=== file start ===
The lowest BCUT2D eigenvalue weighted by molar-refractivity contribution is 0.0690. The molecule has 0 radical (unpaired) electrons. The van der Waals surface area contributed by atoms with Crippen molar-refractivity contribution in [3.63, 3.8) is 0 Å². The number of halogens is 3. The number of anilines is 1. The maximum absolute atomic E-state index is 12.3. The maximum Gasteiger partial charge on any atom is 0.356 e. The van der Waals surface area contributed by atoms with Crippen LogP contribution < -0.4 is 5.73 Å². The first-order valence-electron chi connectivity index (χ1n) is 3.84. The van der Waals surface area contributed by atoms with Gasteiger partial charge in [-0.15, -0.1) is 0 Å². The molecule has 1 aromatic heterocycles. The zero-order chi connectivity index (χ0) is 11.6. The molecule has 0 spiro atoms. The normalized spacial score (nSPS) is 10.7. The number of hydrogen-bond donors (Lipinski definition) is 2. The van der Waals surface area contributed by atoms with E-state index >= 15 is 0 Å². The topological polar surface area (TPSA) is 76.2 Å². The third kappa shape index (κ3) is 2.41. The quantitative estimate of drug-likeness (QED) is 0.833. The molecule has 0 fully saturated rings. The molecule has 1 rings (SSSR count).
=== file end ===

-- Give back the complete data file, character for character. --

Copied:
The lowest BCUT2D eigenvalue weighted by molar-refractivity contribution is 0.0690. The molecule has 0 radical (unpaired) electrons. The van der Waals surface area contributed by atoms with Crippen molar-refractivity contribution in [3.63, 3.8) is 0 Å². The number of halogens is 3. The number of anilines is 1. The maximum absolute atomic E-state index is 12.3. The maximum Gasteiger partial charge on any atom is 0.356 e. The van der Waals surface area contributed by atoms with Crippen LogP contribution < -0.4 is 5.73 Å². The first-order valence-electron chi connectivity index (χ1n) is 3.84. The van der Waals surface area contributed by atoms with Gasteiger partial charge in [-0.15, -0.1) is 0 Å². The molecule has 1 aromatic heterocycles. The zero-order chi connectivity index (χ0) is 11.6. The molecule has 0 spiro atoms. The normalized spacial score (nSPS) is 10.7. The number of hydrogen-bond donors (Lipinski definition) is 2. The van der Waals surface area contributed by atoms with E-state index >= 15 is 0 Å². The topological polar surface area (TPSA) is 76.2 Å². The third kappa shape index (κ3) is 2.41. The quantitative estimate of drug-likeness (QED) is 0.833. The molecule has 0 fully saturated rings. The molecule has 1 rings (SSSR count).